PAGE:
Canadian military bans sexually explicit, discriminatory tattoos

Members of the Canadian Armed Forces march during the Calgary Stampede parade in Calgary, Friday, July 8, 2016. The federal government is paying $900 million to settle multiple class-action lawsuits lodged on behalf of survivors of sexual harassment, gender discrimination and sexual assault in the military. THE CANADIAN PRESS/Jeff McIntosh

Canadian military members are being warned against getting certain tattoos, including those that could be deemed discriminatory or sexually explicit, as the armed forces tries to crack down on misconduct and intolerance in the ranks.

The warning is contained in a new order issued Monday by Gen. Jonathan Vance, Canada’s chief of the defence staff, that provides the most specific guidance yet around what tattoos are considered acceptable – and which ones could result in disciplinary measures.

The directive happens to follow a recent incident in Halifax in which a sailor was criticized for sporting a tattoo featuring the word “infidel”’ in the shape of a rifle. Work on the new rules predated that controversy, said Canadian Armed Forces spokeswoman 2nd Lt. Stephany Duval.

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Following an investigation, the Royal Canadian Navy said there was no ill intent on the sailor’s part but that he had nonetheless agreed to change his tattoo.

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The military’s guidelines previously banned tattoos that were “visible either in military uniform or in civilian clothing that could be deemed to be offensive (e.g., pornographic, blasphemous, racist or containing vulgar language or design) or otherwise reflect discredit on the CAF.”

The new rules, which apply whether a tattoo is visible or not, lay out in much more detail what images are forbidden. In his directive, Vance said the aim was to maintain the military’s positive reputation, “which prioritizes the promotion of diversity, respect and inclusion.”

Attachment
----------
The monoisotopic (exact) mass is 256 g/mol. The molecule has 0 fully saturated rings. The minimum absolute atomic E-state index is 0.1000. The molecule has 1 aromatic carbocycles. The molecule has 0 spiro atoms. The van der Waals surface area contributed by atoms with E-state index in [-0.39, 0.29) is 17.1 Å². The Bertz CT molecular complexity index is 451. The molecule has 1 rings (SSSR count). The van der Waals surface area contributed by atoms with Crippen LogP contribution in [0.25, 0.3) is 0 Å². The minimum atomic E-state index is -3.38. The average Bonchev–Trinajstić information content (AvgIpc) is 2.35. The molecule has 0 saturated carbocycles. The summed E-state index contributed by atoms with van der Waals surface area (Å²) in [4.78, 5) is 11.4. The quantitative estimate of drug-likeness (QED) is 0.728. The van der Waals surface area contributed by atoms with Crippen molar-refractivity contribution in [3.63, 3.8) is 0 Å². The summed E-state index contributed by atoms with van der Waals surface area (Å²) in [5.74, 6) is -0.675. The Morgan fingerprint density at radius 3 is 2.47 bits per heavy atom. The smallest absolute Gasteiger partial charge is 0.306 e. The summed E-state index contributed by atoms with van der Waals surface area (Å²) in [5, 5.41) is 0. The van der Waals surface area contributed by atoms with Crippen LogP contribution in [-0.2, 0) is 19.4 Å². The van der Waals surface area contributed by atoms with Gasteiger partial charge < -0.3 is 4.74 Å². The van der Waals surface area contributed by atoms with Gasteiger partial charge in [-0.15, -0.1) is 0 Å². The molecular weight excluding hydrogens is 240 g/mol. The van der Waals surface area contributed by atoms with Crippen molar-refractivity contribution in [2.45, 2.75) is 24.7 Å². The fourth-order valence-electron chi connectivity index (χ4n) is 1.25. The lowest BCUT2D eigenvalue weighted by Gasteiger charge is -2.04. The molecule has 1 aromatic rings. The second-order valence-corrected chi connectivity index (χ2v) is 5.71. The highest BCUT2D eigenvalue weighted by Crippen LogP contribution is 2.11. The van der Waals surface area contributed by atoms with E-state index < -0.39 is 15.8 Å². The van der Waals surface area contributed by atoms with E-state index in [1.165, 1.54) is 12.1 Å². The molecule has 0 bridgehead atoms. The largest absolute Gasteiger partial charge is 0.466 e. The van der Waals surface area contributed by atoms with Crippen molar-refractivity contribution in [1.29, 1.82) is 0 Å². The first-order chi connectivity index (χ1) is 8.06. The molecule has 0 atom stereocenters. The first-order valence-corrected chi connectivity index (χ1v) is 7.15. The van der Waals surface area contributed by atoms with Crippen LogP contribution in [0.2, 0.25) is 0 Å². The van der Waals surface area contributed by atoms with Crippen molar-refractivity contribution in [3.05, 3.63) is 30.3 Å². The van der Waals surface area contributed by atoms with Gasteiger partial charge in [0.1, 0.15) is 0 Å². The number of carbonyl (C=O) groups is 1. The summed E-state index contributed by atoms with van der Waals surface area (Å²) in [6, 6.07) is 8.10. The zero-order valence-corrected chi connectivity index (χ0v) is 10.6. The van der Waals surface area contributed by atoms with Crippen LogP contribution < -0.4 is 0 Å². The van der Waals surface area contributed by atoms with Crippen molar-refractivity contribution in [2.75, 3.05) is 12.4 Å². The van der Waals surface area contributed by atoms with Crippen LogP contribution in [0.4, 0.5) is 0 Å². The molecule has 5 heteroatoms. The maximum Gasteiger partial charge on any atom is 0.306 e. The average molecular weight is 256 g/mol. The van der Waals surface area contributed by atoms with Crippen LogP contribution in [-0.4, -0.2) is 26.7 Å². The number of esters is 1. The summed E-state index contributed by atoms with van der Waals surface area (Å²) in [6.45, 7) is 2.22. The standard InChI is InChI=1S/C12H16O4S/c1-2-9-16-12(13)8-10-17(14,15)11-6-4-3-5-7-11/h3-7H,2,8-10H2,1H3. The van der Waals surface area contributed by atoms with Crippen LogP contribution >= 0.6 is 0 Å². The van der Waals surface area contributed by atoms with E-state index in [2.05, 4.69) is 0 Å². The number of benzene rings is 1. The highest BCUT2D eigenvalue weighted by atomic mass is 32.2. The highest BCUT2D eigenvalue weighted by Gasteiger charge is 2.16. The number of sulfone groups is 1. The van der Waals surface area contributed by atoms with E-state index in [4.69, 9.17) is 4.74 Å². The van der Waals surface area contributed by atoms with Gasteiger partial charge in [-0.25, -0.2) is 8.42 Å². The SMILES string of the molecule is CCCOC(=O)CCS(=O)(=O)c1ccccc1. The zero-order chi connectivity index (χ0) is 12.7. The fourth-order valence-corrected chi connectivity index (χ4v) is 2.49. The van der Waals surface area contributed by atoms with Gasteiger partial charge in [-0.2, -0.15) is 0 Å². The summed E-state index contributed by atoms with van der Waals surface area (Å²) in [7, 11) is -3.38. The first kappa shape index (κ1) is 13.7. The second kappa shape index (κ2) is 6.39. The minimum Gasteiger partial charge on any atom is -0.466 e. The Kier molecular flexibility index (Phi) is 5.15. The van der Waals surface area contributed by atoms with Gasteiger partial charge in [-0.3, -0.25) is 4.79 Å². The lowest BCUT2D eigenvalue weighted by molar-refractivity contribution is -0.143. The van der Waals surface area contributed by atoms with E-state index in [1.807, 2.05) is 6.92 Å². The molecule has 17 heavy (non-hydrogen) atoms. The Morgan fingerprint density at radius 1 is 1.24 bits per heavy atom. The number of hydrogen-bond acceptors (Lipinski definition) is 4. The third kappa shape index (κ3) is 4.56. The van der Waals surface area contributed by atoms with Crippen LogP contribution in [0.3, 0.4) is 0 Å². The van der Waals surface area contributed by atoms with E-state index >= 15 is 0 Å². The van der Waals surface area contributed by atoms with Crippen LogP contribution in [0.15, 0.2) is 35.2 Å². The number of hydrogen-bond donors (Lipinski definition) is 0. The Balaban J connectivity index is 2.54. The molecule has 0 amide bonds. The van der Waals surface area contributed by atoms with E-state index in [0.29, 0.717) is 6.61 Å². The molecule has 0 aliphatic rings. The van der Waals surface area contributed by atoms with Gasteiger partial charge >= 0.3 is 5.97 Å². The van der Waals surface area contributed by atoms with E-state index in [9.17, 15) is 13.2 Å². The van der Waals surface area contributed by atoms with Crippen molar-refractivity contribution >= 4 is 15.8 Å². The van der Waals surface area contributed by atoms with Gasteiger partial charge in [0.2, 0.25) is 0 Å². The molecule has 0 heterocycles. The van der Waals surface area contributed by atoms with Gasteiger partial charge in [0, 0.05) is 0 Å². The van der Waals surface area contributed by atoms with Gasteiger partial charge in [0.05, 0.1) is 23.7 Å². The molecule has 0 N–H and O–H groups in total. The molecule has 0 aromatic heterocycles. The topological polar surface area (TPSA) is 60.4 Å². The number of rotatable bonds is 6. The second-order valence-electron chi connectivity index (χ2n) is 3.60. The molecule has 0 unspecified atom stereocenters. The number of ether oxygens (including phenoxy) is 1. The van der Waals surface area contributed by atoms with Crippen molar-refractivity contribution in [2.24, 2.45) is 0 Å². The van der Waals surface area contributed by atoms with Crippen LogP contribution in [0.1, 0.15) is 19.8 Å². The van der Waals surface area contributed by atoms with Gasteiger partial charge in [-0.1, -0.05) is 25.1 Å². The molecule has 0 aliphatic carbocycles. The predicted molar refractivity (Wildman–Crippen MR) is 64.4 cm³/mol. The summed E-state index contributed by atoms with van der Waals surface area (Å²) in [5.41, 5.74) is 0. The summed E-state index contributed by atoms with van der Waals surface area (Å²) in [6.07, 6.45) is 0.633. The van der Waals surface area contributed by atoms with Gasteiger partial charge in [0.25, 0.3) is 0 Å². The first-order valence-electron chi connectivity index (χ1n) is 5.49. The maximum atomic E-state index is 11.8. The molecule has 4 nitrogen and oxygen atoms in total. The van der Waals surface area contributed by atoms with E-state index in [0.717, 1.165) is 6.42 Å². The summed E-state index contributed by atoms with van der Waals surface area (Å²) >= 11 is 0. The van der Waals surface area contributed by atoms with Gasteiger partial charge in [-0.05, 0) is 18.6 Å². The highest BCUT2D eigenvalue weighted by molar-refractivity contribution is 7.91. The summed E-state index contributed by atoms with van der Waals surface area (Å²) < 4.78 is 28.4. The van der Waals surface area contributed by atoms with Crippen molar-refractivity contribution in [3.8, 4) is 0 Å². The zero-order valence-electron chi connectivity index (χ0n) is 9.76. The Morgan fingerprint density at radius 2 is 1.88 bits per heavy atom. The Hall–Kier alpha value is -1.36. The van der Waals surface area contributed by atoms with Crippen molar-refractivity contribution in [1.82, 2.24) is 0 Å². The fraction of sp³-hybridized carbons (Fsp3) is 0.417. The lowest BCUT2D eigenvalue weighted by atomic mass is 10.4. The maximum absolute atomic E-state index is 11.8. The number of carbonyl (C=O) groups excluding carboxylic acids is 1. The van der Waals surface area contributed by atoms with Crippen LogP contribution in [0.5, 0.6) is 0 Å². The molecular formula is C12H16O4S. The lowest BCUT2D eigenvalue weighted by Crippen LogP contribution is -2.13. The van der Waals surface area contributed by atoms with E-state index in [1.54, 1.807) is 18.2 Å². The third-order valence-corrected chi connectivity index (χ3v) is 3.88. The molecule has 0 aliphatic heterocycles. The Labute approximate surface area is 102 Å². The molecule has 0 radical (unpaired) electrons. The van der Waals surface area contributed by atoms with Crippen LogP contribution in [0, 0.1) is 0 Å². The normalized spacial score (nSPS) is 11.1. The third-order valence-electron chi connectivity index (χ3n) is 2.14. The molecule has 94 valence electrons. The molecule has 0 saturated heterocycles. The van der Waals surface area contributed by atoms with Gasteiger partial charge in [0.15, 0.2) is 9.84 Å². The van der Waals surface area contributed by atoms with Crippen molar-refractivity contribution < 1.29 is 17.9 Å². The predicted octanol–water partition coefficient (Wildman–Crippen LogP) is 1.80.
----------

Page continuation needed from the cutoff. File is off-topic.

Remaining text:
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Tattoos connected to criminal activities such as criminal gangs are now unacceptable as are those that promote or express discrimination as defined by the Canadian Human Rights Act, including hatred, violence, discrimination or harassment.

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Military personnel are also forbidden from sporting ink that they know -“or ought to know” – is racist, sexist, misogynistic, xenophobic, homophobic, discriminatory against the disabled or sexually explicit.

While Duval said the new guidelines were intended to provide more clarity for service members, some have nonetheless expressed confusion and concern on social media over whether they will be forced to change their tattoos.

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Much of the discussion centred around whether all tattoos of women such as pictures of pin-up girls, which were often painted on military vehicles during the Second World War and remain popular with many soldiers today, are now completely banned.

Service members who are unsure whether their tattoos pass muster can check with a commanding officer, Duval said. If a design is deemed over the line, they will be required to remove or alter the images – at their own cost – or risk being punished.

The new guidelines comes as senior commanders fight sexual misconduct in the ranks, an effort that has generated mixed results over the past four years – many soldiers, sailors and air force members have continued to report such incidents.

They also follow concerns about some military personnel associating with motorcycle gangs and white-supremacist groups, with military intelligence officials saying in a report last year that 30 were part of a hate group or had made statements that were discriminatory or racist.

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The report, obtained by The Canadian Press through the Access to Information Act, also said current and former military members “find that their skills are valued, giving structure to these groups and allowing them to gain positions of leadership.”

“I’d say that’s what it’s really about: a ready way to keep extremists and serious gang members out of the (Canadian Armed Forces),” said Royal Military College professor Christian Leuprecht of the new rules on tattoos.

Defence analyst David Perry of the Canadian Global Affairs Institute said the new rules could nonetheless be difficult to police, given the personal nature of tattoos and their meanings, which aren’t always immediately obvious.

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